CCA is a Chinese IEM manufacturer and is a sister brand of the earphone giant KZ (Knowledge Zenith). In this review, I’m taking a look at the CCA CA16 earphones. The CA16 has a massive total of 8 drivers per side (7BA+1DD) which is crazy for a $60 earphone. Still, we have learned over time that more drivers does not automatically mean better audio quality. Is the CCA CA16 all numbers hype or does it actually deliver? Let’s find out.
Disclaimer: This sample was provided for the purpose of an honest review. All observations and opinions here are my own based on my experience with the product.
CCA CA16 Review
Good overall resolution and tonal balance
Huge driver count for a budget IEM
Sound is somewhat laid back
Tame upper treble
Package and Accessories
The CA16 comes in the usual CCA/KZ white box which is small and minimalistic with a no-frills approach. Inside the box, you’ll find the earphones, a detachable QDC type 2-pin cable and 3 pairs of silicone eartips.
Build Quality and Design
The CCA CA16 has fairly low-key acrylic shells with a glossy black finish. On the faceplate there is a CCA logo and on the top side in small print it says: “16 Hybrid Technology”, referring to the 16 total drivers. There are also L and R markers on the top indicating the left and right sides respectively.
The nozzles are aluminium and are narrower than average which can make it a bit tricky if you want to use third-party eartips. The 2-pin connectors are the increasingly popular QDC type like the ones found on recent KZ and BLON models.
On the inner side of the shells are two small vents, one at the base of the nozzle and another in the antihelical fold canal. To accommodate the 8 drivers, the CA16 shells are a bit larger than average. Having said that, I find these very comfortable to wear, even after several hours of listening.
Noise isolation is slightly above average for an acrylic earphone due to the pseudo-custom fit and extra width of the shells.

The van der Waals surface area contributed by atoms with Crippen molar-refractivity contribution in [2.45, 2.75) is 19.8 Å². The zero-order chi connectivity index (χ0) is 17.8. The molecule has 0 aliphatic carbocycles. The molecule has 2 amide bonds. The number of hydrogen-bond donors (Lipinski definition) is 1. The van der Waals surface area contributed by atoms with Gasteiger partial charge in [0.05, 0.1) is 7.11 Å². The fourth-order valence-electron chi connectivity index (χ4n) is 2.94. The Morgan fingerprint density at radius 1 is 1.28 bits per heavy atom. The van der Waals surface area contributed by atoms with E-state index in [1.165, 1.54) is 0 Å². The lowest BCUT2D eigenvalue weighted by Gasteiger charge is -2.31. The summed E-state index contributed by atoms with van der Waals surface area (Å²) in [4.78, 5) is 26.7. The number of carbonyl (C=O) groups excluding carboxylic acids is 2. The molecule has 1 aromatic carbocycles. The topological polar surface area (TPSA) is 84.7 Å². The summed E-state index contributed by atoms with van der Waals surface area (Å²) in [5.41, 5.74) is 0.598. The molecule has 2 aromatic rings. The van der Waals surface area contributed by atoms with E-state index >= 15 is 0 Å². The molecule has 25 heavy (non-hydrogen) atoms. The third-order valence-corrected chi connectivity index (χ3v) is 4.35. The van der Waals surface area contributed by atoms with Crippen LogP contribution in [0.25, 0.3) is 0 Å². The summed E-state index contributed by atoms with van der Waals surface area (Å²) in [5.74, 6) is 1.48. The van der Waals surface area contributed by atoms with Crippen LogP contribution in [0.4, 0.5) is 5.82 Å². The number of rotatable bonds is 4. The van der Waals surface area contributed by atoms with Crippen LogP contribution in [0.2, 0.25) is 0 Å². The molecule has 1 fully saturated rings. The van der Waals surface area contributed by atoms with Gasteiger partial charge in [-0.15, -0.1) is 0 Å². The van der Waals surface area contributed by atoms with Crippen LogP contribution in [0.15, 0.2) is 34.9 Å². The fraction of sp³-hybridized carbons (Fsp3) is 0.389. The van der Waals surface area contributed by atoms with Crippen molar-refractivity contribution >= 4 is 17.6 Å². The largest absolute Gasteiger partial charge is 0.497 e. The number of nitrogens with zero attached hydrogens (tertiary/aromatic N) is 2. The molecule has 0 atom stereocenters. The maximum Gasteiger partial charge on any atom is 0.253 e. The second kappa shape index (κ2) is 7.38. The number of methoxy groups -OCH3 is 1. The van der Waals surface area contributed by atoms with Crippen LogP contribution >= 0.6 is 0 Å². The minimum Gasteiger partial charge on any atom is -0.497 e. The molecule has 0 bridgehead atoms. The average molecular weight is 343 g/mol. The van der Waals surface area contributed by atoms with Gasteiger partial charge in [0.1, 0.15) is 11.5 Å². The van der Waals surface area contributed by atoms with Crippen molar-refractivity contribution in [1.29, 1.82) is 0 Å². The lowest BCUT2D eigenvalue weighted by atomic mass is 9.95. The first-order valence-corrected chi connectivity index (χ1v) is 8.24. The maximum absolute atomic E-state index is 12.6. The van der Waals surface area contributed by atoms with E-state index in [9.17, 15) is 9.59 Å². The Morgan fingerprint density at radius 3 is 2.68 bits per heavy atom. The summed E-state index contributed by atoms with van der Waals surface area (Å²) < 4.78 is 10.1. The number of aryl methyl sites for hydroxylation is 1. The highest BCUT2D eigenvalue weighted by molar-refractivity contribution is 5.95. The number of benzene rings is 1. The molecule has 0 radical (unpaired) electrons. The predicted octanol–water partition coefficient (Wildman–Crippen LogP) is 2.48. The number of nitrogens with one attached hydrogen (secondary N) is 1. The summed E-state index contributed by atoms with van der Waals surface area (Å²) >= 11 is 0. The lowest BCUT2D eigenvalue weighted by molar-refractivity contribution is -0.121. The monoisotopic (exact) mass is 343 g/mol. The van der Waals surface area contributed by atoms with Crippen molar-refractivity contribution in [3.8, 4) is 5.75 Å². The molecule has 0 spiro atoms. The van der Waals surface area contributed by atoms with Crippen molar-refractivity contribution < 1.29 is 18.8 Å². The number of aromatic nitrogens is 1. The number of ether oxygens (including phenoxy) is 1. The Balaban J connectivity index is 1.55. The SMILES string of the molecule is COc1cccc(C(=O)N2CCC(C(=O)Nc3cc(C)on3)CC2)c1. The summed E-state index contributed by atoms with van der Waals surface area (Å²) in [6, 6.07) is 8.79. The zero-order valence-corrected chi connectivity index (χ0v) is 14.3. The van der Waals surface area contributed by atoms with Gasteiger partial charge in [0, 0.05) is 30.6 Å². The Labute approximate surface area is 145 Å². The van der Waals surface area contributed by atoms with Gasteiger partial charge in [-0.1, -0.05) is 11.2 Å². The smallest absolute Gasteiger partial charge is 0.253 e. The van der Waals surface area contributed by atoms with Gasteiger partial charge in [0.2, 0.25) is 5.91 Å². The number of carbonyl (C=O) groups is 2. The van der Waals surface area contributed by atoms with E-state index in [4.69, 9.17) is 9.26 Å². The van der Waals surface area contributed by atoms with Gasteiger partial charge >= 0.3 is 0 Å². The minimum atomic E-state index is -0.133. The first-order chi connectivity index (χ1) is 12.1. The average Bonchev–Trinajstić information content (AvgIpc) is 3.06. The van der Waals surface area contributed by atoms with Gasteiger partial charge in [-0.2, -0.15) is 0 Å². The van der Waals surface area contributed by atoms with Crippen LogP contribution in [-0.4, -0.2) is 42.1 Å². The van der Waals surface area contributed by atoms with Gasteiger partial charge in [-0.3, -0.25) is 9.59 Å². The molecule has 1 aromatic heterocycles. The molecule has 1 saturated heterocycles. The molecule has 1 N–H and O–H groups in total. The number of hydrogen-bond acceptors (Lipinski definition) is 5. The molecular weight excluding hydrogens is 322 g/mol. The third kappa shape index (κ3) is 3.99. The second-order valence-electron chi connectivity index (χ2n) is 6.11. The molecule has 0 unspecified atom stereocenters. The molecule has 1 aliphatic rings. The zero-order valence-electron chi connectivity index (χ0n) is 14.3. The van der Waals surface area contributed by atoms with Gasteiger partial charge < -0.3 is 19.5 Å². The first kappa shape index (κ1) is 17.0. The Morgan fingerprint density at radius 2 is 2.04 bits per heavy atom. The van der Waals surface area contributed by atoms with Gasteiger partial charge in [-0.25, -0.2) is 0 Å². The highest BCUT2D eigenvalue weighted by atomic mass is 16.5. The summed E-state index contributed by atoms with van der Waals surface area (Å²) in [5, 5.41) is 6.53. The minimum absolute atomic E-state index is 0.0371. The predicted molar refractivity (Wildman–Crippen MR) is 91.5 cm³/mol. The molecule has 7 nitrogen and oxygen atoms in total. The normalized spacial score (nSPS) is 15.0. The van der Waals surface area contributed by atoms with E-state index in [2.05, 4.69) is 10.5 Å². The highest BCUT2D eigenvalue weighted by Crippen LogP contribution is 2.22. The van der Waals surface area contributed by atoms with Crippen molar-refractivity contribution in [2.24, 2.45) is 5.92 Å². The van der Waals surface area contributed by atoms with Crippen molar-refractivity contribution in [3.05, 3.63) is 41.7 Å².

Argh, ye old KZ brown cable rears its ugly head once again! It’s no secret I’m not a fan of this cable but in all honesty, it’s really not that bad. It’s a 4-core braided oxygen-free copper cable with a rubberized Y-split and right-angled 3.5mm plug.
At the top are the transparent plastic QDC 2-pin connector housings followed by pre-formed ear guides. The cable drapes well and has minimal microphonics but it is extremely prone to tangling.
So, how does the multitude of drivers sound? The CA16 has a light V-shaped signature with a warm but clean presentation. It has a slightly relaxed sound but one that has excellent clarity and a pleasing tonal balance. Any concerns I had about cohesion were unwarranted as the 8 drivers deliver a unified sound without any noticeable dips or peaks.
The bass is punchy and clean and hits with satisfying impact. Kick drums have a nice slam on the leading edge with medium-paced and natural decay. Most of the emphasis is on the mid-bass which is tastefully executed and sounds full-bodied without any boominess.
The sub-bass falls off subtly in relation to the mid-bass but still delivers a powerful and smooth rumble. In Rhythm & Sound’s “King In My Empire”, the CA16 surprised me with the ease it handled the massive deep bass notes.